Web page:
Here at the DIY HQ, we bill ourselves as covering three different types of video game news: indie games, independent games, and student games. Despite that, however, we are constantly getting asked why we don’t cover such and such at the same time as others complain that we are covering games that aren’t necessarily “indie.” Because of that I’ve decided to write up a little piece on just what’s what here at DIYgamer.
As I said above, we cover indie games, independent games, and student games. While the latter of the three may seem kind of obvious, the former two options get a little more muddled in definition. I mean, just by looking at it it would seem that indie and independent are the same things right? While that may be true in some places, it isn’t necessarily so here.
Here’s how we break things down:
We cover lots and lots of indie games here. In fact, of the three categories we write about, we probably cover indie games about twice as much as the other two combined.
Indie games are almost exactly what you think of when you think “indie.” These are small time games that have no marketing arm, and generally very little funding. These games often get released for free or for very little money. In every definition of the word, these games truly live up to the oft-coveted “indie” stigma where most of the time anywhere from one and four people are developing the game.
Honestly, these are our favorite games to write about here at DIY. While it may not be as flashy as writing about the next Call of Duty, complete with publisher/developer mail swag, events, etc., the idea that we’re helping spread the word about a game nobody else has ever heard of it a true delight and, in all honesty, helping these guys out are why I created this blog in the first place.
On the other side of the small-time video game world we have independent games. While we don’t cover these as much, we most certainly make every effort to get in as much independent gaming news as well.
While you may be thinking the two are one in the same, to us they’re different. But that’s OK. An independent game, to us, is a game that is a larger company, consisting of 10+ staff members or so (we don’t work this stuff down to a science), that maintains it’s projects are 100% funded by themselves even if they are published by a larger company.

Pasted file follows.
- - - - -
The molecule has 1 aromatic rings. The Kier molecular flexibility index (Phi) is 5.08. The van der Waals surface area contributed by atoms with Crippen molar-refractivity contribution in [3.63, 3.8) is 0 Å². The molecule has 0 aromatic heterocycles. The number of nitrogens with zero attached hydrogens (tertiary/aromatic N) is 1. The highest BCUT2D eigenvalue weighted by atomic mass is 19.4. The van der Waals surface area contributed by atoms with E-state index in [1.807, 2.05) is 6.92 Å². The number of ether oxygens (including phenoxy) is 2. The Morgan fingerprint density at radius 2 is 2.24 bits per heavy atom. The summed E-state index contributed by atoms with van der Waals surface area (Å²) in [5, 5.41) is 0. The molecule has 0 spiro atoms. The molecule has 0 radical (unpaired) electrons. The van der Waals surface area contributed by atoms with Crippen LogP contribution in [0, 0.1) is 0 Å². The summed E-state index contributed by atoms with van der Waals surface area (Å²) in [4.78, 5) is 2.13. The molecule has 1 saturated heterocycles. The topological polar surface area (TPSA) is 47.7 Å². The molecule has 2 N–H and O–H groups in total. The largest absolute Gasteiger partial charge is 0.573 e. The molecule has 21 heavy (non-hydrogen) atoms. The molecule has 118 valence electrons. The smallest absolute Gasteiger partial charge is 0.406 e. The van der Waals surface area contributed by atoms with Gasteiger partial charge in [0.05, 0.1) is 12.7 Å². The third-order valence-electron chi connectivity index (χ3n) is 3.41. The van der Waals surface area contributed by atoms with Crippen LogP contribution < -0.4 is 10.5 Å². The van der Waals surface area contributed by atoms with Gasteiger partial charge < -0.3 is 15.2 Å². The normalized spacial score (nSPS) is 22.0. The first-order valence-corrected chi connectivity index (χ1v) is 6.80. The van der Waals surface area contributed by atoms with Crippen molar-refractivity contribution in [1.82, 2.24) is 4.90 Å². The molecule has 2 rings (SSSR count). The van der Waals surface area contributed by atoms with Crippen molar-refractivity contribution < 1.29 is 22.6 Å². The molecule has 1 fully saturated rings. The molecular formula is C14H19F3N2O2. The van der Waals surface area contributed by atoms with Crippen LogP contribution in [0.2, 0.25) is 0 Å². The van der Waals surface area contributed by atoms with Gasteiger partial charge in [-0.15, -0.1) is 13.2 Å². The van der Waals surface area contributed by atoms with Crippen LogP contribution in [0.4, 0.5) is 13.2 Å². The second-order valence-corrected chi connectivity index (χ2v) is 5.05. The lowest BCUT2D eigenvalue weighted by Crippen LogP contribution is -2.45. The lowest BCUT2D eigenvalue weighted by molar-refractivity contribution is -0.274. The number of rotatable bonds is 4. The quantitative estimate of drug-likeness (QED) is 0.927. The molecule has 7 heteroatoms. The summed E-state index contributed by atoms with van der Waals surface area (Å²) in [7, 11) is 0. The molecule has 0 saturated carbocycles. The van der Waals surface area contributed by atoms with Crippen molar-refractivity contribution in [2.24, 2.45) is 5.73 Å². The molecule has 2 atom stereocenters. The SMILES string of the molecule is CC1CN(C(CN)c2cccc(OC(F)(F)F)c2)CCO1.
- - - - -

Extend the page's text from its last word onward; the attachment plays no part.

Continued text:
These are typically games and game companies that don’t get much media attention because they aren’t really large games, but at the same time they large enough so that some indie-only places don’t report on them either. It’s kind of a cruel middle zone where your both too large and too small at the same time. Because of that we make every attempt to give them some attention as well.
Of course there is a limit here as well. Companies like Valve may be independent, but we absolutely wouldn’t be reporting about them here. It’s usually something we play by ear, so to say.
In the past, some of the stuff we’ve covered we’ve gotten criticized for. I know, it’s odd, but we have actually gotten criticized for covering content that others didn’t think we should be covering. Crazy right? I mean, clearly there are enough indie games to solely focus on that, right? Absolutely. But that’s not the reason why we’ve deviated from only covering those games unlike a few other blogs out there.
The simple fact of the matter is that it’s pretty damn hard to figure out just what is indie and what is independent these days. Take Machinarium, as an example. This is clearly an indie game, right? Most would argue so, but the developer Amanita Design may not actually be all that indie as they’ve done project work for BBC, Nike, and bands such as The Polyphonic Spree in the past. Is that the type of studio that can really claim to be indie? Honestly, I don’t know.
I’m not knocking Amanita here. I love those guys and Machinarium was my pick for indie game of the year for 2009. Despite that, however, they’re one of those companies where things get a little foggy in the “is it, or isn’t it” indie game debate.
Because of these issues, we’ve always stood by our original goal to cover indie, independent, and student games. It’s simply too much of a chore to sit down and meticulously go over each and every game and game companies details to figure out what’s what.
Of course, these definitions of indie and independent are our own. We make no claims to be the decider of what those terms mean.
I just hope this helps clear up why we continue to cover games like Shank (which is published by EA), Trine 2 (which is published by Atlus) and Paradox Interactive games. Despite the two former being poublished by large companies, they are still funded by themselves. Additionally, Paradox Interactive always funds it’s games by itself.
If you have any further questions, please feel free to leave a comment here or email me at geoff(dot)gibson(at)diygamer.com.